The review identifies a need for a new programme of training to ensure the entire NHS workforce has a shared understanding of their role in patient safety from the moment that they start their first job in healthcare and throughout their careers.
Dr Aidan Fowler, National Director of Patient Safety at NHS Improvement, said:
“The NHS is already leading the way for patient safety and much of this is a testament to the professionalism of frontline staff. But we must not be complacent. That’s why we are developing a new patient safety strategy to sit alongside the Long-Term Plan which will ensure that there is an increased focus on safety improvement throughout the NHS.
“As CQC states in its review, key to this will be to develop a ‘just culture’ across the NHS, where staff are supported to be open and transparent about what is going on without fear of punishment for errors that are beyond their control. Continuous learning and improvement must be at the heart of protecting patients from avoidable harm.
“The strategy proposes halving the number of patient safety incidents in key areas and introducing a national curriculum to standardise how incidents are reported and acted on.”
Following this review, CQC has committed to strengthening its assessment and regulation of safety during inspection of NHS trusts and other sectors.
The report has made the following recommendations to support a change in approach from all parts of the healthcare system. These recommendations have been presented to the Secretary of State for Health and Social Care:
- NHS Improvement should work in partnership with Health Education England and others to make sure that the entire NHS workforce has a common understanding of patient safety and the skills and behaviours and leadership culture necessary to make it a priority. NHS Improvement and Health Education England should also develop accessible, specialist training in patient safety that staff can study as part of their clinical education or as a separate discipline.
- The National Patient Safety Strategy must support the NHS to have safety as a top priority. Driven by the National Director of Patient Safety at NHS Improvement, it should set out a clear vision on patient safety, clarifying the roles and responsibilities of key players, including patients, with clear milestones for deliverables. It should ensure that an effective safety culture is embedded at every level, from senior leadership to the frontline.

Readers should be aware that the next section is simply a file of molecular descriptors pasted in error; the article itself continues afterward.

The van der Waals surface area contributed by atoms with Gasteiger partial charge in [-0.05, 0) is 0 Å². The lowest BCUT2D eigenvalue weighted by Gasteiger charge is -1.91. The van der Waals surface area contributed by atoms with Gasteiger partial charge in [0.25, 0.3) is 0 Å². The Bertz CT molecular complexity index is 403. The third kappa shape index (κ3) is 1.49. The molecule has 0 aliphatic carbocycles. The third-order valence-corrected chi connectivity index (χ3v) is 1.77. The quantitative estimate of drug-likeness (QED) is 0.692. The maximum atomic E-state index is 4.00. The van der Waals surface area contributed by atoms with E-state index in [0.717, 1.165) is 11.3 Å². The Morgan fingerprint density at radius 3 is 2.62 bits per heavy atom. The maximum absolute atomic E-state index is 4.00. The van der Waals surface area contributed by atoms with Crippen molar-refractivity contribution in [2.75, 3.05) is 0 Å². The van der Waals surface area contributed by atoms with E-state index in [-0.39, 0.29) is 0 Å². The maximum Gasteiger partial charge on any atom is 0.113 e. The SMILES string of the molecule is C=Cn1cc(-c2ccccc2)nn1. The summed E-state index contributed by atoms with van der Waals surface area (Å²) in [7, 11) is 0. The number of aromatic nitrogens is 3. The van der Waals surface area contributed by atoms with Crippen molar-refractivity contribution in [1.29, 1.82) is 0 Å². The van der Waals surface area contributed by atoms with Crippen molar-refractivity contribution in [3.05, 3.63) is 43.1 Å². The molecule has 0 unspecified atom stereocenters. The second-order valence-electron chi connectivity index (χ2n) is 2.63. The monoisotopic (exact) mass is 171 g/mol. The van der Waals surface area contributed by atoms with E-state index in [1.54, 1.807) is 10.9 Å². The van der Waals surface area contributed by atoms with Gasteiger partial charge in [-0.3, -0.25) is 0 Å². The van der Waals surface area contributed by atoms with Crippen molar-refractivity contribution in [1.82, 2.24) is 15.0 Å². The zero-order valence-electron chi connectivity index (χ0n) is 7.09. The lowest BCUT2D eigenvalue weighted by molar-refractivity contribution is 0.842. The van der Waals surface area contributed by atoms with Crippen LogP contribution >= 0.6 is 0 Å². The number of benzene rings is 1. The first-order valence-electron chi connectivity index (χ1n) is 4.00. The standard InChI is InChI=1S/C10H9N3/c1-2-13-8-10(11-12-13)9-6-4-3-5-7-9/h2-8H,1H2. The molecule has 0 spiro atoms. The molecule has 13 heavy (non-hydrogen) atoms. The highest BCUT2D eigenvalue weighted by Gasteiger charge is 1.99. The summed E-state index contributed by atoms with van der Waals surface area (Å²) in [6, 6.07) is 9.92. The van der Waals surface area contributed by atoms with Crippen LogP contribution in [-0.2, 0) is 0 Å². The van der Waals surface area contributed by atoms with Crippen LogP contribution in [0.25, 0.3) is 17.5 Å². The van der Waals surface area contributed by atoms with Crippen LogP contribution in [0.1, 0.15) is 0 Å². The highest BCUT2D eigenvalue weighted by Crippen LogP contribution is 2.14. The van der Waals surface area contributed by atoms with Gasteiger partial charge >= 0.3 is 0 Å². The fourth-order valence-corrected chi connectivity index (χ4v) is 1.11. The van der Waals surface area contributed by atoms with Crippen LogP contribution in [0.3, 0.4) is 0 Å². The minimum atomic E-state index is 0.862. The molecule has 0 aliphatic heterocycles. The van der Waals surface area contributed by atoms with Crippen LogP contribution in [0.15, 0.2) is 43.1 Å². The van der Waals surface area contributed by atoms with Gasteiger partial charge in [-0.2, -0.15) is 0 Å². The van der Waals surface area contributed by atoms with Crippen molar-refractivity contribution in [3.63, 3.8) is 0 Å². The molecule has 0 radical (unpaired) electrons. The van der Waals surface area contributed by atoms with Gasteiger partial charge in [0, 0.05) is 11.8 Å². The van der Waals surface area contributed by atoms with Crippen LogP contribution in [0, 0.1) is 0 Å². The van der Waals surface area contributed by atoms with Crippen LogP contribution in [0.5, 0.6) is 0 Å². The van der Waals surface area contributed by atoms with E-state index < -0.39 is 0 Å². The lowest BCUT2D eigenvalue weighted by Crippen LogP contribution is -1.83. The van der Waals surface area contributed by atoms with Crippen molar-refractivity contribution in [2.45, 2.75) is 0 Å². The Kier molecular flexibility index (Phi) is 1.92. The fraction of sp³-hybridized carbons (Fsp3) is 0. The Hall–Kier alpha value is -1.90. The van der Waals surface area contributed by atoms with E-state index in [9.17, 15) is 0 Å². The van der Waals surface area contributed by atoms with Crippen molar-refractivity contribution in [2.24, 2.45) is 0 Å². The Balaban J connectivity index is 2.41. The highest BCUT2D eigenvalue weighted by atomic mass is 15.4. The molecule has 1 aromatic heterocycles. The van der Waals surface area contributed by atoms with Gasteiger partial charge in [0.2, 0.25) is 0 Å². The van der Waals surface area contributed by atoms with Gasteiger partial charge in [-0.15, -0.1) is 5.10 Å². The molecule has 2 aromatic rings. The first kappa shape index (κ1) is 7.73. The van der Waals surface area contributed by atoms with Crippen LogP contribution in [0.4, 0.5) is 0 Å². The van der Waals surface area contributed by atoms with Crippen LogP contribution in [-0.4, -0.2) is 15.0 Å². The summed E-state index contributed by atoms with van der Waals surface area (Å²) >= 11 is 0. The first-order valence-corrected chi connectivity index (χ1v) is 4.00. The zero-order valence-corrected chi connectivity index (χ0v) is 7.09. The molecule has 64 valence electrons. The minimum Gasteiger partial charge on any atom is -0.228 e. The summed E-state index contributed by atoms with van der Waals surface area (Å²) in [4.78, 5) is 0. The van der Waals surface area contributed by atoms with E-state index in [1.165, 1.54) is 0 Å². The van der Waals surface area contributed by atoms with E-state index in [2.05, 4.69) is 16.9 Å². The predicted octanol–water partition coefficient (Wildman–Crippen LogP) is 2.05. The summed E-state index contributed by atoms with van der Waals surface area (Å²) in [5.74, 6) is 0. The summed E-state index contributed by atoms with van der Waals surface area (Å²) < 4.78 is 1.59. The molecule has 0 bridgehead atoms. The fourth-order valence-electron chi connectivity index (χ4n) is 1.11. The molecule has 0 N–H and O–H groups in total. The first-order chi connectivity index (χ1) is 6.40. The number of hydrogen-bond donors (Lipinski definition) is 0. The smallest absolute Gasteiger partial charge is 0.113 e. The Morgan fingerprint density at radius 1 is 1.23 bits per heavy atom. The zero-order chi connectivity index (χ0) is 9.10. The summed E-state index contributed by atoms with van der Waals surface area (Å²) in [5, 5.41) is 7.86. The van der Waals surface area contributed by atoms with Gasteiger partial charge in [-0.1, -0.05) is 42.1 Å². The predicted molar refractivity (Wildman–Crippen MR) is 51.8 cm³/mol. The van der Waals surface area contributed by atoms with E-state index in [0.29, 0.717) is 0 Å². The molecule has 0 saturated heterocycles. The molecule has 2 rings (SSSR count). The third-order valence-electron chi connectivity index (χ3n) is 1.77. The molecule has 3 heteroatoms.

- Leaders with a responsibility for patient safety must have the appropriate training, expertise and support to drive safety improvement in trusts. Their role is to make sure that the trust reviews its safety culture on an ongoing basis, so that it meets the highest possible standards and is centred on learning and improvement. They should have an active role in feeding this insight back to NHS Improvement so that other NHS organisations can learn from it, as is the case in other industries.
- NHS Improvement should work with professional regulators, royal colleges, frontline staff and patient groups to develop a framework for identifying where clinical processes and other elements, such as equipment and governance processes, can and should be standardised.
- The National Patient Safety Alert Committee (NaPSAC) should oversee a standardised patient safety alert system that aligns the processes and outputs of all bodies and teams that issue alerts, and make sure that they set out clear and effective actions that providers must take on safety-critical issues.
- NHS Improvement should work with professional regulators and royal colleges to review the Never Events framework, focusing on leadership and safety culture and exploring the barriers to preventing errors such as human behaviours.
- CQC will use the findings of this report to improve the way we assess and regulate safety, to ensure that the entire NHS workforce has a common understanding of leadership and just culture, and the skills and behaviours necessary to make safety a priority.